But experts believe that the antibodies could prove far more effective than plasma. Last year, in the Democratic Republic of Congo, monoclonal antibody cocktails proved 90 percent effective at saving Ebola victims from death.
But this approach has limitations. It is believed to work only if administered soon after infection, and monoclonal antibodies are hard to produce and expensive, at least at the moment. If the treatment becomes popular, demand will quickly outstrip supply, forcing health officials to make hard choices.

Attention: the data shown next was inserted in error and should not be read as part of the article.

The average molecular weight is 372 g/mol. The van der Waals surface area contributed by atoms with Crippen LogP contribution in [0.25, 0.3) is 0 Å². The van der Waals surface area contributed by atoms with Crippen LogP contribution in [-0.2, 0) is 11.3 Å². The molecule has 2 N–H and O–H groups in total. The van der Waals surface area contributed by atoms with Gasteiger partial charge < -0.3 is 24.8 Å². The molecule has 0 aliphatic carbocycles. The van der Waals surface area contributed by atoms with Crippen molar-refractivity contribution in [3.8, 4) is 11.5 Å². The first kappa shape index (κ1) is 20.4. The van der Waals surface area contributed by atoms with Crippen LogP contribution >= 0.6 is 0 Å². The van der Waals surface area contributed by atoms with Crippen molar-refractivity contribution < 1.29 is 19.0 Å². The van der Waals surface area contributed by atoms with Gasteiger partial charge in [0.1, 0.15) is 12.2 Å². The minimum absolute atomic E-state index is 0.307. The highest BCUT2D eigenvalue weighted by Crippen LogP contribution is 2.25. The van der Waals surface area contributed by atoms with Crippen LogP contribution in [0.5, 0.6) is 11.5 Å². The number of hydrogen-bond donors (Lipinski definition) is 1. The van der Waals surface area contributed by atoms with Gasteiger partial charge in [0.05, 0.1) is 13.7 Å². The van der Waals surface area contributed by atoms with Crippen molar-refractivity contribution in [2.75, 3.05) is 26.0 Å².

Early testing in animals and humans suggests that a dose a fraction the size of the one Mr. Trump received can protect an uninfected person against the virus. If that finding holds up, the antibodies could be used like a fast-acting vaccine, lasting just a month or so but providing a crucial “bridge” to the arrival of the new vaccines.
Such a treatment could protect people at highest risk, such as health workers and nursing home residents. Or, in a “ring vaccination” strategy, antibodies could be given to the household contacts of known cases. Ring vaccination was how smallpox was defeated.